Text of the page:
DynaMoM hip resurfacing device (Tornier) by J Girard, MD, MsC.
DynaMoM hip resurfacing device was introduced in France in 2008 and
was first implanted at Lille Universitary Hospital by J. Girard, MD.
Rationale for design
The rational for the design was made according to clearance, the
rugosity, the head diameter, the sphericity and the alloy process.
DynaMoM design-included the extent of cement fixation, optimization
of implant position, minimization of stress-shielding, geometry
options, metallurgy, examination of in vivo cup deformation…
Jump factor is defined by the distance to cross
before head dislocation. In hip resurfacing, mainly design shows a
66m difference between cup and head diameter.
So, if you choose a hemispherical cup design
truncated with 3mm, jump factor is 16mm with a 38mm head diameter
and 27mm with a 60mm head diameter. With a conventional cup design
(like a polyethylene insert) with a 22.22mm head diameter, jump
factor is 11mm. So an internal truncated hemispherical cup appears
to improve jump factor. For the DynaMoM cup design, we choose a
minimal 61° of total half-clearance in the severe configuration of a
resurfacing implant with a head-neck ratio of 1,6. This 61° could be
compared with the 58° of a Durom cup or a 64° of the Conserve + cup.
According to the cup size, internal sphere was
truncated by a 8.4% of the diameter with a total clearance of 124°.
The cup is a flattened truncated hemisphere (165° variable over size
range) and cup thickness is 6mm (Fig 1 and 2). There is a truncated
inlay hemisphere which led to an arc of motion of 122°.
Cup sizes available ranges from 44 to 62mm with a
2mm increment. There is no dysplasia cup design. Cup press fit was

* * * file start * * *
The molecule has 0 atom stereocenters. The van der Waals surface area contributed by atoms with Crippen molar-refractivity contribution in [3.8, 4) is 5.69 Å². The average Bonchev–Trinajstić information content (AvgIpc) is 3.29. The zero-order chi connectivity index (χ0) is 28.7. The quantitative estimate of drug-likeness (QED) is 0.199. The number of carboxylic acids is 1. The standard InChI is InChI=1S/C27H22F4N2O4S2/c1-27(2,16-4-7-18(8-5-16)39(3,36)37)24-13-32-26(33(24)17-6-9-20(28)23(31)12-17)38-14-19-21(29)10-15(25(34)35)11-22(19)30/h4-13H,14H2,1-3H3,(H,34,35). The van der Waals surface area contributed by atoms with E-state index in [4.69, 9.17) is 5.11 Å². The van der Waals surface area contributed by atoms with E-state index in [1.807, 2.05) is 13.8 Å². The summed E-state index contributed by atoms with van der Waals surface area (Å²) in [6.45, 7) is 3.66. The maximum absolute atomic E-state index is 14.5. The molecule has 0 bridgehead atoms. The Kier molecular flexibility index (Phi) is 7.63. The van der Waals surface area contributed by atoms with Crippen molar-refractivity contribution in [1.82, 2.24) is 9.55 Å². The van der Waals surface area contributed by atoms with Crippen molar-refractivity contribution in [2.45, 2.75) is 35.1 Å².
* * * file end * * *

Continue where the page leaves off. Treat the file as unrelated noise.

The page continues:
equatorial on 2/3 of the cup and on exact fit for the dome area. The
cup press fit was variable according to cup size. So, press fit cup
is 1.5mm for cup ranges from 44 to 48mm; 1.75mm from 50 to 56mm and
2mm for cup larger than 56mm.
Porous coating cup design is enhanced by
hydroxyapatite (Fig 1). For others manufacturers, titanium vacuum
plasma sprays or Co–Cr beads are currently used with or without HA.
Titanium is considered to be more biocompatible than Co–Cr. So
DynaMoM cup has a double coating with one layer of Titanium plasma
spray and a second layer of hydroxyapatite. This coating is
associated with reliable bone in-growth ensuring long-term secondary
fixation. To prevent eventual third body wear, hydroxyapatite was
not present on the equatorial area (Fig 2).
It’s well known that high carbon level is a
relevant factor (more than 0.2%). On the other hand, a very precise
alloy composition is mandatory to dramatically reduce wear (60% of
Co, 30% of Chromium and 6% of Molbyden). Whilst all manufacturers
now use high carbon containing Co–Cr alloy, the processing of the
alloy differs (forged or cast alloy, post-casting heat treatments…).
In the same way, a forged alloy led to better
wear resistance, a reducing surface roughness, an enhancing
lubrication. Moreover, a forged alloy versus a cast alloy improves
the elastic resistance (760MPa vs 450MPa). This property is quite
interesting to limit cup deformation during impaction and to reduce
cup thickness without increase deformation possibility. Surface
roughness defined by lambda coefficient (film thickness ratio)
lubrication type. With high roughness an then low lambda
coefficients, no fluid film lubrification could be exist. So a
forged allow with a high carbon level appears to be the only real
solution for hip resurfacing bearing design. A low clearance
increases the potential for fluid film lubrication (ie low wear and
very low friction).
On the other hand, a small clearance led to cup clamping with
high risk of cup deformation under load. In contrast, a great
clearance not generate fluid film lubrication, enhanced low contact
area (edge loading) and result to wear.
A clearance of 100–150 mm appears to be the optimal compromise for
large-diameter metal-on-metal articulations (resurfacing or
The bearing DynaMoM surface metallurgy is a forged alloy (ISO
5832-12 or ASTM F1537-00). The percentage of Carbon, Cobalt,
Chromium and Molybdenum was respectively, 0.15 to 0.25%; 63%; 20-30%
Tribologic results were assessed at EndoLab Institute and noticed a
wear rate inferior to 0,5mg per Million Cycle. Diametric clearance
is constant (130 µm) and roughness is less than 0.02µm. There still
exist a constant equatorial rigidity (=600 daN).
Rotation centre excentration
In fact, the gap between internal and external
spheres can generate a loosening moment. So the rotation centre
excentration have to be minimized. On the other hand, the acetabular